Some nights I wake and everything is just as it was the night before and I’m still okay. Some nights I wake and it’s there. It’s never stopped; not even after all of these years. Decades. I wonder how many people grow up to find that they’re still surrounded by every single one of their same high school friends even twenty years later? It’s probably not a lot.
Then that tall thing in the darkness interlaced its fingers and flexed them until its joints snapped as loud as firecrackers. It proceeded to crack the others in its overly-articulated fingers one by one. Shadows cast by an unknown source of light on the far wall seemed to show those hands like the legs of an impossible boney spider wrapping itself delightfully around a fly caught in its web. My feet were gritty and frozen. That’s how I found out it had taken my shoes.
“How’s she doing?” The concern Jake had for Kyle’s wife was genuine so it was always the first thing he said as Kyle mounted the steps to Jake’s porch in the afternoon. “Catch,” was the next thing he said as he tossed Kyle a beer. He and Jake had developed a sort of tradition these past few weeknights.
Part I by Norma Gacy I guess this all started with the flu … or at least that’s what I thought it was. I’m not so sure anymore. I’m hesitant to share this experience because you’re going to think I’m nuts. I woke up a little over a week ago with a fever. Every part of me hurt and the sun was blinding. It set the motes of dust that fell between my bed and the window on fire with light.
I used to think reality was made up of choices. A hundred little choices made every day in a row, strung up like a necklace of pearls. You probably think reality is something like this too, each thing that you do could go a hundred different ways, and the only way it goes is the way that you choose for it to go…but that’s not how it works at all. That’s not how anything works. Reality is manipulative, just like people are and it’s manipulating all of us. It’s even manipulating you. You might not think so. Choices are only binary. Yes or no. True or false. There’s no great big gray areas like they tell you.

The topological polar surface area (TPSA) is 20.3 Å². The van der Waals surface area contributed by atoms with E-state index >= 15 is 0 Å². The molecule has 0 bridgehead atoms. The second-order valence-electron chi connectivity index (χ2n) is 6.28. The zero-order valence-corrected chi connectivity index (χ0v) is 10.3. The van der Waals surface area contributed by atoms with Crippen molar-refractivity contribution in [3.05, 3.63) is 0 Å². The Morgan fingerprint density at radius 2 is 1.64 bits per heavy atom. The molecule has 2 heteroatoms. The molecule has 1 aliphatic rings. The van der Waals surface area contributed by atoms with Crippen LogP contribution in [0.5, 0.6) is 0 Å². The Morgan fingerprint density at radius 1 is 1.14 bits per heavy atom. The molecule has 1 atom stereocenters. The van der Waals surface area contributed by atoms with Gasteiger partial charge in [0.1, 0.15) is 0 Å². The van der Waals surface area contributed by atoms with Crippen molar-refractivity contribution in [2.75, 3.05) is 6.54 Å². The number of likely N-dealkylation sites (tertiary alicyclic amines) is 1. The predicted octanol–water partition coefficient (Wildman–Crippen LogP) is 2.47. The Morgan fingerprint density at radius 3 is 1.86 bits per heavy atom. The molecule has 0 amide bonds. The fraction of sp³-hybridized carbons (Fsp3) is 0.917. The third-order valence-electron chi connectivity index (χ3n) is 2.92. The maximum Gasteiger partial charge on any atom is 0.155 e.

CALL LOGS I’m not the first one to say it and I won’t be the last: I don’t think Brighter Futures Suicide Hotline is what they say it is. The past few weeks, I’ve been gathering as much information as I can find and I’m good at finding things. Damn good. It’s literally my job. I’m a Digital Forensics Examiner. I can’t tell you my name and I can’t tell you the name of the company I work for — I’m afraid of retaliation and not just from my company but others. For the purpose of this post, I’m going by Maddox. I’m beginning to see that this goes a lot deeper than a call center and a bunch of strange coincidences. This is massive. Global. From what I can tell, something is attempting to shift the path of humanity itself. They’re doing it unseen. They’re doing it successfully.
Part I “Hello!” I said as I approached the bench. The man’s eyes shot up with a start looking up over the thing he held in his hand. “Are you talking to me?” He asked. He looked tired and agitated despite the placid mask of emotionless empty the rest of his face conveyed. I felt my insides lurch, instantly regretting the interaction. I had to keep going so I kept smiling until he smiled back. There was no way he could be like all the rest. If he was, there was no hope. Finally, he did smile and I felt my stomach fall. His smile was exactly like the ones I’d left behind. Fake. False. I felt my heart racing a bit in my chest.
“Hello, my class is taking a field-trip and I’m selling magazine subs—” I slammed the door in his tiny, stupid face. He might have been eight-years-old, and my reaction might have been cruel, but the kid’s gotta learn the world is a harsh place sometime in his life. Why not now?
When the window tapping began, Daniel grabbed the gun from the nightstand drawer. We both sat on the edge of the mattress staring at the curtains, drawn closed for the night. “Scott!” I recognized the voice outside calling my name. I’d never forget that voice. I took the gun from Daniel’s hand and told him to hide. He looked surprised and began to protest but at the look I gave him, he stopped. I must have looked so profoundly broken. Lost. Or maybe he saw something else in me that I didn’t know was there. A strength I was unaware of. Without a word, Daniel nodded, then hid. I crossed the room to the window and opened the curtains to face my ex-husband once again.
This all began when I was a kid — back when I used to think that the Moon followed me. I’d watch it pass through the clouds as my mother drove her aging sedan down the dark highways, always keeping pace with her erratic turns and speed changes … never falling behind. I’d watch it through the rear window, bouncing from treetop to treetop in time with my bounces in the backseat. Tagging along as the car leapt potholes and divots on the midnight country roads where we sent gravel and dust billowing out behind us.